Unity stands against an immortal… well, kind of an immortal jerk. Welcome to the Valiant Universe War-Monger.
Valiant’s newest villain is actually one of its oldest. While that might not makes sense in the strictest terms, it’s accurate nonetheless when you’re talking about the War-Monger. Her first appearance in a book, but around for thousands of years, this ever-living baddie was birthed from some kind of demonic horror and has more or less plagued humanity since her first breath. And now it’s Unity’s turn.
The issue looks back through history, telling the story of the War Monger, who doesn’t look to have a human name. Following her from prehistory as she tells her story to an unseen presence, we find out that she has fought a sort of middle-ages Unity team, and was soundly defeated by them when she took them for a joke.
Seemingly unkillable though, she was locked away for ages. Emerged into the modern era, she sees the team that has made a name for themselves in the world. And plainly, she wants to take them down as fast as possible so they don’t get the chance to get the drop on her. And her first target is the only really ‘human’ member of the team- Ninjak. And I will in no way give away what happens here, but it’s pretty darn shocking to be perfectly honest.
As a result of the flashback type story that this is too, we don’t actually get to see much of Unity here. That’s a bit of a bummer as the quartet is one of the coolest parts of the Valiant U and, well, it kind of is their book after all. It’s a necessary evil though, as the backstory for the War Monger is a pretty complex one and you certainly wouldn’t be able to tell it any other way that would be satisfactory.
Writer Matt Kindt once again does a great job of telling a tightly-woven narrative in way less space than should be possible. Somehow it doesn’t feel rushed in the least either, which is a miracle given the amount of time and ground that’s covered. As usual too, Kindt has written a pretty awesome character in War-Monger. She’s fairly unique, but definitely reminiscent of a few characters like Vandal Savage in DC Comics, who immediately jumped to mind. I’ll stick to that ‘unique’ comment though, because even though she’s similar to Savage, she’s definitely pretty different too… including her motivations.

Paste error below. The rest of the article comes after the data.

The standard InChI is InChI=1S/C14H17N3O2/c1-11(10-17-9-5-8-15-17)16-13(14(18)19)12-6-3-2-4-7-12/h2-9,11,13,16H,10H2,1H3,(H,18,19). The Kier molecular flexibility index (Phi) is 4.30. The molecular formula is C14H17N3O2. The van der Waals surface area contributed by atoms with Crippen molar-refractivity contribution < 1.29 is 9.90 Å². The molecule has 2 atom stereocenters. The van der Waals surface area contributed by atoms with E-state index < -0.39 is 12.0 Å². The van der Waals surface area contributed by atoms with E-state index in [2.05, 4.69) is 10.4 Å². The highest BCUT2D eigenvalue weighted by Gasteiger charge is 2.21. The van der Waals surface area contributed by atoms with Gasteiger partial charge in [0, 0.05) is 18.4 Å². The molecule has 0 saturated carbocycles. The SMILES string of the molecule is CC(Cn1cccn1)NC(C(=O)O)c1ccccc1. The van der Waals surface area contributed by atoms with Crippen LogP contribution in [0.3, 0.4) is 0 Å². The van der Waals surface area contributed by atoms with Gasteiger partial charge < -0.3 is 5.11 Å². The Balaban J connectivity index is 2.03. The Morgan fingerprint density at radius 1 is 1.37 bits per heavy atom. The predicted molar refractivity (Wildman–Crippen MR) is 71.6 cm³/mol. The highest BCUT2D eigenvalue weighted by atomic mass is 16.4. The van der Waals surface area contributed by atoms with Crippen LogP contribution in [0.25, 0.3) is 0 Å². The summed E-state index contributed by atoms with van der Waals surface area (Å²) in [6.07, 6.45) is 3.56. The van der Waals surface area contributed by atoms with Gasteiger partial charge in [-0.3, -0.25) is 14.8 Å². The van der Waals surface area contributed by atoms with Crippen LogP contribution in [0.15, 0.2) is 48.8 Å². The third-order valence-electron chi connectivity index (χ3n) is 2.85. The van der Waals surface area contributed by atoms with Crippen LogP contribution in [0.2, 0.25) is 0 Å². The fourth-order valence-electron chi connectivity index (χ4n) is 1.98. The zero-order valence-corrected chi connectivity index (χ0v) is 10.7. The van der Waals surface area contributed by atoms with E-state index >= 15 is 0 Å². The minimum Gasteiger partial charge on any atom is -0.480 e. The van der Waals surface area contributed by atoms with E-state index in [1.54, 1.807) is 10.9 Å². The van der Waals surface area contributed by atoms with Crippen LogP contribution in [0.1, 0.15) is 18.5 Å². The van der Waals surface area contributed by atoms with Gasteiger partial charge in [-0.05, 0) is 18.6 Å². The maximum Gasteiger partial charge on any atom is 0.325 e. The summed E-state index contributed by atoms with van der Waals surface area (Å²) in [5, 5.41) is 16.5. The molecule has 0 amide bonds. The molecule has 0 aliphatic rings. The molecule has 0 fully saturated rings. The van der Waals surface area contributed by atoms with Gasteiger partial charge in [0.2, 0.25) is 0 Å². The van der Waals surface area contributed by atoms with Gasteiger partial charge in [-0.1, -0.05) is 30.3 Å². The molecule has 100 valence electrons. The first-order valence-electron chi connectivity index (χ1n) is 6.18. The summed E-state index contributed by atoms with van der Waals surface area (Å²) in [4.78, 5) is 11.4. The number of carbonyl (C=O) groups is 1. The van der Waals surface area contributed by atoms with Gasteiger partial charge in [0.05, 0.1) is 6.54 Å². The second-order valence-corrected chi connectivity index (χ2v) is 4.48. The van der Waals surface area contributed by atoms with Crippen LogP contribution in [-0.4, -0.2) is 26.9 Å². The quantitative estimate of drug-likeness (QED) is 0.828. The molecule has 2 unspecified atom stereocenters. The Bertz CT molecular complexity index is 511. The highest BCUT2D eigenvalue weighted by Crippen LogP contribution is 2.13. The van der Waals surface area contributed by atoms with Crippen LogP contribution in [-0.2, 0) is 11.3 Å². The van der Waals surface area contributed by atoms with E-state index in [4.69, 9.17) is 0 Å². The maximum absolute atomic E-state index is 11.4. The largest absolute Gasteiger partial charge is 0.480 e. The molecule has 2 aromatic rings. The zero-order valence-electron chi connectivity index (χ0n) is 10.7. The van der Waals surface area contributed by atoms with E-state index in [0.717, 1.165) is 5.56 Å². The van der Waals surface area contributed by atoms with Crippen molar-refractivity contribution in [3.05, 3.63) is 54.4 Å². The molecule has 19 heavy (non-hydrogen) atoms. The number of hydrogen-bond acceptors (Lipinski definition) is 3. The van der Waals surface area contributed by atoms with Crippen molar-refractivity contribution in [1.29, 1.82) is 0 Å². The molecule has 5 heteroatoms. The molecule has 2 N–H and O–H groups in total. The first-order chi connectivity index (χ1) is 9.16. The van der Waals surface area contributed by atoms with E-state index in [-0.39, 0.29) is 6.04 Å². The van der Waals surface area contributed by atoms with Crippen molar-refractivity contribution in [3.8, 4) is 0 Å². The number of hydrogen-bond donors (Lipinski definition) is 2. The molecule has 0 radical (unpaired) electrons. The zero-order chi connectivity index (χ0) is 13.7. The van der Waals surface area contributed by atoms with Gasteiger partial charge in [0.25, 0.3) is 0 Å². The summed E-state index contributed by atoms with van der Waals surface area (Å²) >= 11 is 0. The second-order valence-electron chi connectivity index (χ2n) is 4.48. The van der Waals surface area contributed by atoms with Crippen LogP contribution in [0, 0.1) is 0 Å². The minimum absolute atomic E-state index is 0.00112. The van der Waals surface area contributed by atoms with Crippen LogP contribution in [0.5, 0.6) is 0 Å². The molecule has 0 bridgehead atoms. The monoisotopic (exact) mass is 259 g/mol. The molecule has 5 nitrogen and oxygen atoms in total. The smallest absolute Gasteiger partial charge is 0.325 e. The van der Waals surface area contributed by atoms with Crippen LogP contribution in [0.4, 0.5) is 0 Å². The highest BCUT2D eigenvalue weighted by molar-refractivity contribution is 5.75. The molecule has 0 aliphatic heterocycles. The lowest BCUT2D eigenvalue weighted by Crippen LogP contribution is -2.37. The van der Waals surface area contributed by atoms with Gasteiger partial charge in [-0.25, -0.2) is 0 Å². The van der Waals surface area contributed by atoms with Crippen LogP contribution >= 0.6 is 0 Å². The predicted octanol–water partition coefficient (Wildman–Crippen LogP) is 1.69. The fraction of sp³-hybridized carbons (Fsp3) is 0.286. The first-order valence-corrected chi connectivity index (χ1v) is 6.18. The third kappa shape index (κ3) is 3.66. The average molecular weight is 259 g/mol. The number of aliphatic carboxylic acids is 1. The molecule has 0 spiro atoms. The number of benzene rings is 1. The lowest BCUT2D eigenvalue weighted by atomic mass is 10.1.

Picking up the art chores are a pair of illustrators with José Luis and Jefte Palo. Luis’ work tells the story in the past, while Palo’s is set in the present. The two artists styles are radically different too. Palo draws in a more stylized and clean form, while Luis is all about full-blown, comic book, superhero awesome. The contrast is a little jarring, but it separates the two (plus) time periods really well, and marks the feel of all of the above in a definite way that I really appreciated as I read.
Unity rarely disappoints as a book, and this issue didn’t either. I really would have liked to have seen Unity in action against War-Monger a little more, but that’s what the rest of that arc is for I suppose.
With great art and a well-written story that intros a brand new villain though, you really can’t skip out on this issue if you’ve been reading Unity all along. And even though the first installment in the new arc isn’t a knockout like I’m used to seeing from Valiant, I’d put money on it that the story that Unity #19 is setting up will be one not to miss.